Gangmasters change a recipe "for slave labour"

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Unions and industry have attacked the government's plan to put second-stage food processing and packaging beyond the reach of the Gangmasters Act.The...

Unions and industry have attacked the government's plan to put second-stage food processing and packaging beyond the reach of the Gangmasters Act.

The Transport and General Workers' Union (TGWU) called the proposal "a sanctuary for slave labour" and said it would leave up to 200,000 workers unprotected. It warned that putting the exclusions before parliament this autumn would cause widespread confusion about who is covered by the new law.

Its views were echoed by the Food and Drink Federation (FDF), which has told the Department for Environment, Food and Rural Affairs that "there should be no distinction between first- and second-stage processing"

The TGWU said that only 50,000 people involved in on-farm processing and picking would be covered by the legislation if the exclusions were approved. "Wide-reaching exemptions will take a scythe to the act. Far from protecting tens of thousands of workers in food and agriculture, only a few thousand would find themselves covered," said the national secretary Chris Kaufman.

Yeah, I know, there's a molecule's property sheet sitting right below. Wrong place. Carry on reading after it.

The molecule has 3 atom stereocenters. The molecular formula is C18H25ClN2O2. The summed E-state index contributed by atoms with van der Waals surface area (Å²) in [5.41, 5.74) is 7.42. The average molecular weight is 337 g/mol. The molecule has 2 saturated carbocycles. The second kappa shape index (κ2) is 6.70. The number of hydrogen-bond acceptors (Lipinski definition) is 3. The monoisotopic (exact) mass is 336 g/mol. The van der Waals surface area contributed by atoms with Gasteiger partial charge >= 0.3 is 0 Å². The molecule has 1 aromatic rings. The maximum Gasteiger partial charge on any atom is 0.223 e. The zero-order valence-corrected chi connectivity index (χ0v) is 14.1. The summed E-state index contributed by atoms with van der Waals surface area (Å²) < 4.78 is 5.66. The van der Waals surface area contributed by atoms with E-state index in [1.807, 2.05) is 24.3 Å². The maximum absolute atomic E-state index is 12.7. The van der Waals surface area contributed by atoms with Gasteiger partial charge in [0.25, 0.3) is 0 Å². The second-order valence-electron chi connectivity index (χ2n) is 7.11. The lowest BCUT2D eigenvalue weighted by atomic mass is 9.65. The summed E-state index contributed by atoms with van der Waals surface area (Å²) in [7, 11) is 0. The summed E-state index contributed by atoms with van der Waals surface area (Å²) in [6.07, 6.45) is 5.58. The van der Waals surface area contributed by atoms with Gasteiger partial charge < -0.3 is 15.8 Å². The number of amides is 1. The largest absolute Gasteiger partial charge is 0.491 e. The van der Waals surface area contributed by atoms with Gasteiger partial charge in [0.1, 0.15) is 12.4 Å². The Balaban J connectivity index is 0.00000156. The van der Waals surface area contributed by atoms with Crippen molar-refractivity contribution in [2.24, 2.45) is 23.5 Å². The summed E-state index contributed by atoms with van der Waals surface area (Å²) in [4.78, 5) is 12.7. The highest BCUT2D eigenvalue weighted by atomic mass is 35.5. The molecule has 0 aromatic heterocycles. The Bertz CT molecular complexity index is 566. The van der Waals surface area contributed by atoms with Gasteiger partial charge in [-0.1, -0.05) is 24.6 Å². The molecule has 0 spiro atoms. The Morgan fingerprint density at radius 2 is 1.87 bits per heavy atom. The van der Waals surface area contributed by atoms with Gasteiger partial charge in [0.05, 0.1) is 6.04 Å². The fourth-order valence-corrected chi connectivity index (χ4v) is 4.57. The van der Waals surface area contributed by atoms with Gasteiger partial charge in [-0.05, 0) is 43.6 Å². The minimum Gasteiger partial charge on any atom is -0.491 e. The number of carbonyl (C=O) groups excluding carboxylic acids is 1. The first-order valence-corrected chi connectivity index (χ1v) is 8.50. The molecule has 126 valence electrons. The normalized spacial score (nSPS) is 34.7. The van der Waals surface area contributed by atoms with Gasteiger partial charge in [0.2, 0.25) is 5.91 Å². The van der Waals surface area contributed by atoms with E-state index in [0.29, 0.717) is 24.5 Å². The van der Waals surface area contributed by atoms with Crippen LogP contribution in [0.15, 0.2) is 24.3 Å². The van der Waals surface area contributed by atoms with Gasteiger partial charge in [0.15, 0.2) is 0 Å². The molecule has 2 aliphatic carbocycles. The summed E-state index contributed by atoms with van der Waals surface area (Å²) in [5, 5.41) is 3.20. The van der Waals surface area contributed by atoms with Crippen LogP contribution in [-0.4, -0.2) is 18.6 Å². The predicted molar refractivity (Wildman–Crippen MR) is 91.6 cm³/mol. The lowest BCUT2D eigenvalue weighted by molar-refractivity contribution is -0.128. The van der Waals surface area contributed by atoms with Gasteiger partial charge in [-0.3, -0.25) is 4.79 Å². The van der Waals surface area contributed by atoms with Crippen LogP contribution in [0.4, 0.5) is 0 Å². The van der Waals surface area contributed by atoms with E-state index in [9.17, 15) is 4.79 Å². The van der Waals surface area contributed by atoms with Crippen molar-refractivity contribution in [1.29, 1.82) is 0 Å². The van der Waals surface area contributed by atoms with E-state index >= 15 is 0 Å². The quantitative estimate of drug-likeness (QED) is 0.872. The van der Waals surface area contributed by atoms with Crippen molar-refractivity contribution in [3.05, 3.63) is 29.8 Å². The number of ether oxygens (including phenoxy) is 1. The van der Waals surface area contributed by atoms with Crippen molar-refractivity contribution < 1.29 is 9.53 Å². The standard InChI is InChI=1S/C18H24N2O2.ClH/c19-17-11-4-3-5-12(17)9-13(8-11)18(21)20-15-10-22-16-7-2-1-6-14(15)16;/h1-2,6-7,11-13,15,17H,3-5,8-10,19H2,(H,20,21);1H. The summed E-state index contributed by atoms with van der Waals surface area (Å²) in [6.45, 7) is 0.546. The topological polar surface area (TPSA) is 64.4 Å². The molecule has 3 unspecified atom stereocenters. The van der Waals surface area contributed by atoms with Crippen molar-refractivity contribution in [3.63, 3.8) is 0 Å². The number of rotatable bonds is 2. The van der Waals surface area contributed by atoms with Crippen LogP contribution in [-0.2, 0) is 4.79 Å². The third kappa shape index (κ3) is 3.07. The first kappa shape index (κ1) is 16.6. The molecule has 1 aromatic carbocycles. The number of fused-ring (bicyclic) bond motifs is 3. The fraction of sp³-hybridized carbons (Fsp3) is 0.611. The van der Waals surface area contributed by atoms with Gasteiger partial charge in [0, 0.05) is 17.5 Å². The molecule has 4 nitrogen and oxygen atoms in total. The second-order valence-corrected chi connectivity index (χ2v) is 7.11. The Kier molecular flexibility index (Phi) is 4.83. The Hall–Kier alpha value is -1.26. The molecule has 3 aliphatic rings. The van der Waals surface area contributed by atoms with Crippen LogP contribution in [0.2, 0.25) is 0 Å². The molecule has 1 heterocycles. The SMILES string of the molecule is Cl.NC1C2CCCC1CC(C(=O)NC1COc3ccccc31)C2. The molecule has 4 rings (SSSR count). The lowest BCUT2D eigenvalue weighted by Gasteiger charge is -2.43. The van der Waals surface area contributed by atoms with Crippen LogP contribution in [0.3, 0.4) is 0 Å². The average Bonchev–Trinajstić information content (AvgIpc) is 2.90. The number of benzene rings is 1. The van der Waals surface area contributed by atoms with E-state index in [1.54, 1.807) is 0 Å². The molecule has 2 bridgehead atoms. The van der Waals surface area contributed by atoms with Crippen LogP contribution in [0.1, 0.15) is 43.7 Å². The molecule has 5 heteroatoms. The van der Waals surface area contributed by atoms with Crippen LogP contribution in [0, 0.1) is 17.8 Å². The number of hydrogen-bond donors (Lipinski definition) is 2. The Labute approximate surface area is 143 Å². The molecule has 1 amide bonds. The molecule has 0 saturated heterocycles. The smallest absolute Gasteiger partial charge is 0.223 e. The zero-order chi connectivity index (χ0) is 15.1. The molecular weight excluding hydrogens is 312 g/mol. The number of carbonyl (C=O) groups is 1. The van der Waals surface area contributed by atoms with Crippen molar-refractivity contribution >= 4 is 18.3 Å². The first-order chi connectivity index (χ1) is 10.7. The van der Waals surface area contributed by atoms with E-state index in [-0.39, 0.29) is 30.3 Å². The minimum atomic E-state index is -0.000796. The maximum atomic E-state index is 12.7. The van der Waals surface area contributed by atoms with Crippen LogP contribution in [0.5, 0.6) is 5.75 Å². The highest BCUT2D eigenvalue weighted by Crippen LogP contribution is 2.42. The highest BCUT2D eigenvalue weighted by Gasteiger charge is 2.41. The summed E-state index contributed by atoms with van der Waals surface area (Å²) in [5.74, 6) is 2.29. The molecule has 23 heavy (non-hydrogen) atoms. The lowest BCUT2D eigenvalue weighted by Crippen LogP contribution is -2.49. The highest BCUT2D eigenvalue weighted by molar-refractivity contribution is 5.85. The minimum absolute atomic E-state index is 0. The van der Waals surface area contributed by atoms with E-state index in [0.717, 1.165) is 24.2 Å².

TGWU shop stewards have reported continued breaches of the act in second-stage processing in the meat, fish, fresh produce and confectionery sectors, despite high-profile prosecutions.

The National Farmers' Union and FDF have attacked a clause in the Immigration, Asylum and Nationality Bill that would mean fines for their members if they unknowingly employed illegal immigrants.